An unprecedented hearing on whether a living animal can be patented, making it an invention created by human ingenuity rather than a natural life form, will open in Munich tomorrow.
Religious and animal welfare groups from across Europe will try to persuade officials of the European Patent Office not to grant a patent to Harvard University. The university's scientists have genetically engineered a laboratory mouse by stitching cancer-causing genes into its DNA so the animal is predisposed to develop tumours and die of cancer. Harvard wants exclusive rights to profit from its technology by marketing the animals for medical research, and will put its case to officials of the patent office in a hearing expected to last three days.
What the university is doing "is more than playing God," according to the Rev Andrew Linzey, of Mansfield College, Oxford. "Being God means being the originator, the owner of what is created," Professor Lin-zey said, and patenting, which confers intellectual rights over a human invention, "usurps the prerogative of God" when applied to a living animal.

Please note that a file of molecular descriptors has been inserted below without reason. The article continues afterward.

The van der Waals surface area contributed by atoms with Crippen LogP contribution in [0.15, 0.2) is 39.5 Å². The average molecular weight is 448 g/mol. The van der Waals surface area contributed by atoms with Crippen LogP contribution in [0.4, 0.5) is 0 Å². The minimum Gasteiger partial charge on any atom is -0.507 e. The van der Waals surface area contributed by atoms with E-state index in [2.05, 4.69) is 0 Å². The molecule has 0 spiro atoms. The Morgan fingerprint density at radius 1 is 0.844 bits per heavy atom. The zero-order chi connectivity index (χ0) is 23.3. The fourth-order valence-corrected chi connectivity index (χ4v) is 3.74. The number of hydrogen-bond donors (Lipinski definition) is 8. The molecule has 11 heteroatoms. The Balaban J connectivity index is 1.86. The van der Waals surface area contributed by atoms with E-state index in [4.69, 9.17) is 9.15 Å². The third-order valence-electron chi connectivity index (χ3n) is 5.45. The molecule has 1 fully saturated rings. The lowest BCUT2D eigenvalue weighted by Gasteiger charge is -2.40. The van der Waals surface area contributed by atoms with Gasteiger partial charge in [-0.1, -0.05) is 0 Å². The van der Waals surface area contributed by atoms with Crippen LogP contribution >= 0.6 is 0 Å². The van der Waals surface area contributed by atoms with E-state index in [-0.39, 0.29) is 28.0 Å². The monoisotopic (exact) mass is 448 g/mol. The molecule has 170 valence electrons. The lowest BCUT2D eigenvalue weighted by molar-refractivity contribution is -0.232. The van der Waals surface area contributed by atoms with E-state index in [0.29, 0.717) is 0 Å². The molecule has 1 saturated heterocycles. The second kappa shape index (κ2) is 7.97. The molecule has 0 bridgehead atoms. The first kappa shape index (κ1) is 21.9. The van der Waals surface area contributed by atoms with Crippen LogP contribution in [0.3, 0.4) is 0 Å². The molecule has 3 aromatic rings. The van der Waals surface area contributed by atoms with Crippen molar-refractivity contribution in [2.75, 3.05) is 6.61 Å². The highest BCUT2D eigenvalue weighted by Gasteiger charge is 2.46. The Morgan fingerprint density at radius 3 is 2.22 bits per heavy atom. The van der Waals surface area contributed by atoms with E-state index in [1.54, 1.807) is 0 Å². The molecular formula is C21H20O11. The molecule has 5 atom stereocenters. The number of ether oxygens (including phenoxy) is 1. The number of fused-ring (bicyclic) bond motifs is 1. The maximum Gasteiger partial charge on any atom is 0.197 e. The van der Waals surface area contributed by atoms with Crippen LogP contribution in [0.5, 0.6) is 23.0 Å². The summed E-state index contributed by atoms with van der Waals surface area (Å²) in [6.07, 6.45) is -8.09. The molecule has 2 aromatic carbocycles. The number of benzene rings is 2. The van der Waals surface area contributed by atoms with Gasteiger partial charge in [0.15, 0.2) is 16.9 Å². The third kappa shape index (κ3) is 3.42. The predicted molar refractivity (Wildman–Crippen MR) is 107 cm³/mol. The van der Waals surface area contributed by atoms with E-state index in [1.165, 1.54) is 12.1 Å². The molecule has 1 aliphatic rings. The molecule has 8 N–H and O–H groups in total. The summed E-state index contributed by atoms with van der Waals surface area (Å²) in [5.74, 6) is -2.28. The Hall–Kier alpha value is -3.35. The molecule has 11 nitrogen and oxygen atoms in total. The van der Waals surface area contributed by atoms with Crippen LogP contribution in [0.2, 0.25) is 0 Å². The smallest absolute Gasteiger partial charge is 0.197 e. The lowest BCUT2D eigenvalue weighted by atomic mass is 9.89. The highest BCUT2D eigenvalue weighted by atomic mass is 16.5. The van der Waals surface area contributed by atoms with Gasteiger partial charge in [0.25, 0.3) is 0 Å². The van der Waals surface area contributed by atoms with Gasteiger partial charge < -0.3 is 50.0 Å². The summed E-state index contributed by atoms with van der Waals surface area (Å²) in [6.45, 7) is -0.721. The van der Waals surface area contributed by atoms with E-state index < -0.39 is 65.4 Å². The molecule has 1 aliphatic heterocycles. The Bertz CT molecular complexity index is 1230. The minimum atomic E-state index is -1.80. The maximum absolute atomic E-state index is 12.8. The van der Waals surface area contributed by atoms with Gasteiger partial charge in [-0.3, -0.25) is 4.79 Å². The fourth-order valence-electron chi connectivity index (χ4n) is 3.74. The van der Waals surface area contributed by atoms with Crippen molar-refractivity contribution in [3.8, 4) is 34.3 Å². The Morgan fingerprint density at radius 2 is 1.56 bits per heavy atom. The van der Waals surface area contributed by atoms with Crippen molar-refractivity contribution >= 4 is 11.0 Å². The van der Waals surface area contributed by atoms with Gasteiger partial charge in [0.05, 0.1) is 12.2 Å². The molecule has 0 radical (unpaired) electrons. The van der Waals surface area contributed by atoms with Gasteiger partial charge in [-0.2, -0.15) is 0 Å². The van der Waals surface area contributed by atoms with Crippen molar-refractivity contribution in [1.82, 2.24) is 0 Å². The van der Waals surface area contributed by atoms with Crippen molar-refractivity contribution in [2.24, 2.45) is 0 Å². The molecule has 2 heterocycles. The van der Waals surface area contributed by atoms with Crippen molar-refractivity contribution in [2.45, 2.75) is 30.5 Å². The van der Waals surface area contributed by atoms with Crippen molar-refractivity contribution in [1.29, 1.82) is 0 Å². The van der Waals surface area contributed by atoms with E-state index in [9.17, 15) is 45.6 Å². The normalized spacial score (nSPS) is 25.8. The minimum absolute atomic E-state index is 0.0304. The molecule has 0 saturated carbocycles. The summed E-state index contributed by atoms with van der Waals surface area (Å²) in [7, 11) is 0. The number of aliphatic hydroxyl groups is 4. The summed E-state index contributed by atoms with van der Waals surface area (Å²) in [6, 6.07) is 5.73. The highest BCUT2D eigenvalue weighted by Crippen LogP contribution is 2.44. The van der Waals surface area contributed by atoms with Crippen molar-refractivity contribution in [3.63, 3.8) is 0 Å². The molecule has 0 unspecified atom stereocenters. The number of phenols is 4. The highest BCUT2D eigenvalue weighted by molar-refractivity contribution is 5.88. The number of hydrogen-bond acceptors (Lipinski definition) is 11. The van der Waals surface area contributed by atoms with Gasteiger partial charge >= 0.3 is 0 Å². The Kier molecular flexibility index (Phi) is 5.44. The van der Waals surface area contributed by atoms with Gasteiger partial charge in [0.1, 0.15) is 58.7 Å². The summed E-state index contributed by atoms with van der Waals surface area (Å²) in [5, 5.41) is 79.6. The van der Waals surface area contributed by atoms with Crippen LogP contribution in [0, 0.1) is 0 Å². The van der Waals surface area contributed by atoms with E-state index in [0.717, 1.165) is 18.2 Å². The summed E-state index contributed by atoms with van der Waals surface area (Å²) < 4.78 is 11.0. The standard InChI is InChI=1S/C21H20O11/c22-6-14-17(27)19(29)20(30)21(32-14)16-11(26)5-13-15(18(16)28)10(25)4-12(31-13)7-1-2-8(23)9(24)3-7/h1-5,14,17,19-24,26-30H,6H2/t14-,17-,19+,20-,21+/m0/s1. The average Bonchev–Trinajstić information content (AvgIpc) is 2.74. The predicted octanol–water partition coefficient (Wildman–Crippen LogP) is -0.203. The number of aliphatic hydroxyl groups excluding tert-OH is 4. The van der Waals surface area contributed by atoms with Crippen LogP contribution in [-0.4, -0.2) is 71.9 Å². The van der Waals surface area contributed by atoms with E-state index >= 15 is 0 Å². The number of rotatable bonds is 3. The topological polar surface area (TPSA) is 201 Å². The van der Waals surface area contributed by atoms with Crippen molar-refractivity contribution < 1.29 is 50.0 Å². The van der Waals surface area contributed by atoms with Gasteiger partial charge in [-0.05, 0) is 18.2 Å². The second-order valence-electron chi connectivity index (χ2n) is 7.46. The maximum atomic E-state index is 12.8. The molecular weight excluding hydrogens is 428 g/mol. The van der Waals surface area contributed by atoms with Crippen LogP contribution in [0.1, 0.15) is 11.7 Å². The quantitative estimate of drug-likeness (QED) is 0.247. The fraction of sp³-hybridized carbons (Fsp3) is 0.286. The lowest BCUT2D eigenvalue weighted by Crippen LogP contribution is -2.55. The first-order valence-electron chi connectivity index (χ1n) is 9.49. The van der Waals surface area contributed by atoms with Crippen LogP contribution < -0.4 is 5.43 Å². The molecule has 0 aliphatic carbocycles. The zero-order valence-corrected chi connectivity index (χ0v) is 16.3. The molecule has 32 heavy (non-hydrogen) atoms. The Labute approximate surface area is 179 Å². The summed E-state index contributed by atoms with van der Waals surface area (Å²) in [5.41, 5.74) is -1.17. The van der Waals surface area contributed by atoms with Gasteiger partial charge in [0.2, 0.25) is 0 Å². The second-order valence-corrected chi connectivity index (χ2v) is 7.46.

Malcolm Eames, of the UK Genetics Forum, warned the patent could open the way to yet more intensive factory farming with genetically engineered chickens, cows and sheep. "We regard attempts to patent animals and plants as immoral and contrary to Article 53a of the European Patent Convention [prohibiting those whose publication and exploitation would be contrary to morality or public order]." He called for a "declaration of principles outlawing patents on plants, animals, and human genetic material".
Professor Linzey added: "Genetic engineering supersedes intensive farming. The point is designing animals from embryo to the the dinner plate. If they suffer, then the genetic engineers can say, 'we'll take out the stress gene'."
Of mice and men, Section TwoReuse content